I majored in English/Lit and read a lot...I think this helped me in pronouncing my words fully and accurately...properly. ;) Though there may be people who talk worse than ,I who have done the same. Who knows.....I also think being a product of your raise....affects your accent and how country you are...not just where you live. If your Dad is from New York and your Mother is from LA and yet you grew up in Memphis, Tennessee all your life...born and raised...what does that make you? Will you have a southern accent or something in between a North/West Coast and Country accent? Who knows?

alleycat
12-22-2008, 10:14 PM
I guess if I tried to average all the traits of the various southern states, from Texas to the Carolinas and Virginia, and from Tennessee down to Florida, and then compared this average to each of the states . . . my guess would be that Georgia would come closest to being the "typical southern state".

But it is just a "thumbnail" guess.

StephanieFox
12-22-2008, 10:19 PM
To a good ear, there are dozens of accents in the American South depending of geography (mountain, delta, flatland, western desert), the Europeans who where there first (French, Spanish, English, Irish), race and other things.

Northerners consider Texas to be southern, but not 'Dixie' southern. There's a difference between the cowboy hat culture and the seed-cap culture, that is farmer or rancher.

Black southern is a whole different animal. I can't tell you much about that.

Texas is kind of the South, but it's kind of it's own thing, with elements of southern and elements of western.It's a difference between "Yeeee-haw!" or "Yaaaa-hooo!"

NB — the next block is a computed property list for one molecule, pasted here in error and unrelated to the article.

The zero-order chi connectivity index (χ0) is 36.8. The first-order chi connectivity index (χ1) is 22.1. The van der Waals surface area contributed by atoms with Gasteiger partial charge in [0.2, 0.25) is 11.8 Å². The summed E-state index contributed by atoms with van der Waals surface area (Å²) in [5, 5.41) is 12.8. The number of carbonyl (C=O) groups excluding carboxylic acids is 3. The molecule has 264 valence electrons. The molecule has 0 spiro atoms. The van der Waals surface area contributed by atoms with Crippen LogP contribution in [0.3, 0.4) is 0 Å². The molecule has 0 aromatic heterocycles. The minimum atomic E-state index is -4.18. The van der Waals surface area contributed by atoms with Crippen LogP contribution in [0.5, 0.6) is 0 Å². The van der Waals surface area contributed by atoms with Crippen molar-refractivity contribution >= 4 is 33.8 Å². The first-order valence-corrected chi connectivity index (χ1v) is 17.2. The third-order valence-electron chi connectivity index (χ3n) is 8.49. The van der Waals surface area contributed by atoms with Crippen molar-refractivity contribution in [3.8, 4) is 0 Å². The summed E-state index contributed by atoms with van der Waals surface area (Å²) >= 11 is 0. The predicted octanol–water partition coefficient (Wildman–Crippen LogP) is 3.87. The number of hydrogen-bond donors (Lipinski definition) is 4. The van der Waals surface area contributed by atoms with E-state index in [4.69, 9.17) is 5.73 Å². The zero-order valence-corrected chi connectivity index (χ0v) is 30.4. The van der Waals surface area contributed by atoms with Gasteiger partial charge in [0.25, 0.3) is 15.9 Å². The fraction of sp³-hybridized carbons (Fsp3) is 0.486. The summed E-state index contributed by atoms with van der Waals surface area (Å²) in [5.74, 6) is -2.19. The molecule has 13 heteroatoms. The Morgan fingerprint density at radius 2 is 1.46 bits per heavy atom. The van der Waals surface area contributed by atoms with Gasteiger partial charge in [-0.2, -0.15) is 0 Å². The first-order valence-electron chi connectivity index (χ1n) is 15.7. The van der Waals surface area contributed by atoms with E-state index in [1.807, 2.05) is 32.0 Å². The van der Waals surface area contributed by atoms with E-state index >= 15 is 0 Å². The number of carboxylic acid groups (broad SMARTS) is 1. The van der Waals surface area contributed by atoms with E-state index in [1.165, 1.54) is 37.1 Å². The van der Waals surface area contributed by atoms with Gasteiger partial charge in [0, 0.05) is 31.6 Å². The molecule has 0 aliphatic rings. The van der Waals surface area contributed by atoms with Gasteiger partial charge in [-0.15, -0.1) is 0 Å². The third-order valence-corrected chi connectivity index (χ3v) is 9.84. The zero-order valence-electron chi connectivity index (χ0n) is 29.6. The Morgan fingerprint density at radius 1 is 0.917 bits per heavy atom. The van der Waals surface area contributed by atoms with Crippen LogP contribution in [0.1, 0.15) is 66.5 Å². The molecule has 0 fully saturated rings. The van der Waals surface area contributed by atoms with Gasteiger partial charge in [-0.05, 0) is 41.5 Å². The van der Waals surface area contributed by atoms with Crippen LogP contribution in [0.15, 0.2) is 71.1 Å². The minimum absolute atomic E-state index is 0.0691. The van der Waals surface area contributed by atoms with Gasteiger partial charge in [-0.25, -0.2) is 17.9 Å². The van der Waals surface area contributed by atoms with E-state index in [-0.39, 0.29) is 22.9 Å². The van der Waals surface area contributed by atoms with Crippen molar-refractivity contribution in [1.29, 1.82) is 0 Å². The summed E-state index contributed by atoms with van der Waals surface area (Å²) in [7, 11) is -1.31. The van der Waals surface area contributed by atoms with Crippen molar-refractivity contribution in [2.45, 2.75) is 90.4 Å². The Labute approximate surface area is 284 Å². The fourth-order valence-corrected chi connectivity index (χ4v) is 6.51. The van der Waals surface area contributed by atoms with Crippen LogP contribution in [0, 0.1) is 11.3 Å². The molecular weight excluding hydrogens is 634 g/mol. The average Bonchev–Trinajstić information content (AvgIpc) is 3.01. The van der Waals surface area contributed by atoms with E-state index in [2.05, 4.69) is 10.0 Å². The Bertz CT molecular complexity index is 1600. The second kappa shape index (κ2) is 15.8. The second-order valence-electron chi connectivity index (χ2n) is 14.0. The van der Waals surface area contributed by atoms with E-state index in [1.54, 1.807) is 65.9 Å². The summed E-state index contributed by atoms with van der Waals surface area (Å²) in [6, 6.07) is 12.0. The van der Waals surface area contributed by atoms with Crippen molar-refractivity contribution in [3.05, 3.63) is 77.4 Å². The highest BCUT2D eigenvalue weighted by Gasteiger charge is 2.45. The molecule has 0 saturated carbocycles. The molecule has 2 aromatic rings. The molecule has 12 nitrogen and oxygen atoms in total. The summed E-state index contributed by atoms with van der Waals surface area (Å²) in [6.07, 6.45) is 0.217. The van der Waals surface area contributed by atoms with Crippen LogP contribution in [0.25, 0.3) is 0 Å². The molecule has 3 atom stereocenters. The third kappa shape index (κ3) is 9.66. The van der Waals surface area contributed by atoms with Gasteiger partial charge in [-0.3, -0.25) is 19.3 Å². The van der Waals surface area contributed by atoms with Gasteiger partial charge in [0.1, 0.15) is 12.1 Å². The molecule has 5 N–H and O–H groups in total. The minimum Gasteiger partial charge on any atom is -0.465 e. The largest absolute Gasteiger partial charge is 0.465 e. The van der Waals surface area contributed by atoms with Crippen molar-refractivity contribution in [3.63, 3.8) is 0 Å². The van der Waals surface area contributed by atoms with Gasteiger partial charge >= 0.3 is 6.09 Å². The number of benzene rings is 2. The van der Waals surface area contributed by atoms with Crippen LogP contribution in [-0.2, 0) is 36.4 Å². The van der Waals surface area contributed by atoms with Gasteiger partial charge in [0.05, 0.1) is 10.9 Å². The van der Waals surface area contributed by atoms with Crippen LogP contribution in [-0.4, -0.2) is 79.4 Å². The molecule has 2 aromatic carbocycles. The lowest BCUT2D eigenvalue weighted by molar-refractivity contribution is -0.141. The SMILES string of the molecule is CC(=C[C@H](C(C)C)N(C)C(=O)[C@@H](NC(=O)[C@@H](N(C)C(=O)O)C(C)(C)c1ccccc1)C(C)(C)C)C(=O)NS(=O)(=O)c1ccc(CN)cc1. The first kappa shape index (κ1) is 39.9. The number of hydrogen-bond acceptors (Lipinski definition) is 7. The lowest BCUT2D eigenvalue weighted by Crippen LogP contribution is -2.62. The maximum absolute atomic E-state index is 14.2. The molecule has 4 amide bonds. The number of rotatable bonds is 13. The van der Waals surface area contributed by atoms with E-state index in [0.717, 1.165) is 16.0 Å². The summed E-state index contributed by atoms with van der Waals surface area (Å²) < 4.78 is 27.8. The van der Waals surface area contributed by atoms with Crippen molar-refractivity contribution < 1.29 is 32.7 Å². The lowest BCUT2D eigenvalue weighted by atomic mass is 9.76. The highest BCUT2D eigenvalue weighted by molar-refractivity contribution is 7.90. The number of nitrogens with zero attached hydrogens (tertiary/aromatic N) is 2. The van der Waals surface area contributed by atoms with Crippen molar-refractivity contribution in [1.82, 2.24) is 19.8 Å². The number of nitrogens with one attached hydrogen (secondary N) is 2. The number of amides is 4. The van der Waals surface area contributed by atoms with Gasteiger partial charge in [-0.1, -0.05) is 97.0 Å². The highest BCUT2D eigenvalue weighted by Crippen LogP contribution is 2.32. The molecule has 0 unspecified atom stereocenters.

There are thing southerners do that completely appall northerners, and vice versa. Southerners who want to move to the big city do not think New York, L.A. or Chicago, but Atlanta. In some ways, these are two different countries the north and south, maybe the west is a third. Southerners are very proud of of their history, even the part of history where they fought a war against the United States and lost. On the other hand, these are the people who will proudly wave the American flag, send their kids off to war in Iraq and call anyone who disagrees with the president, traitors.

There are border states, too with elements of both including Missouri, Tenn., Kansas, West Virginia and the communists of Northern Virginia (this is a joke about Sara Palin...it's just a bit more liberal.)

Southern culture is very polite, proud, religious, stratified, hard-drinking, tea-totaling, hierarcical, violent, rural (even in a lot of cities), and proud of it.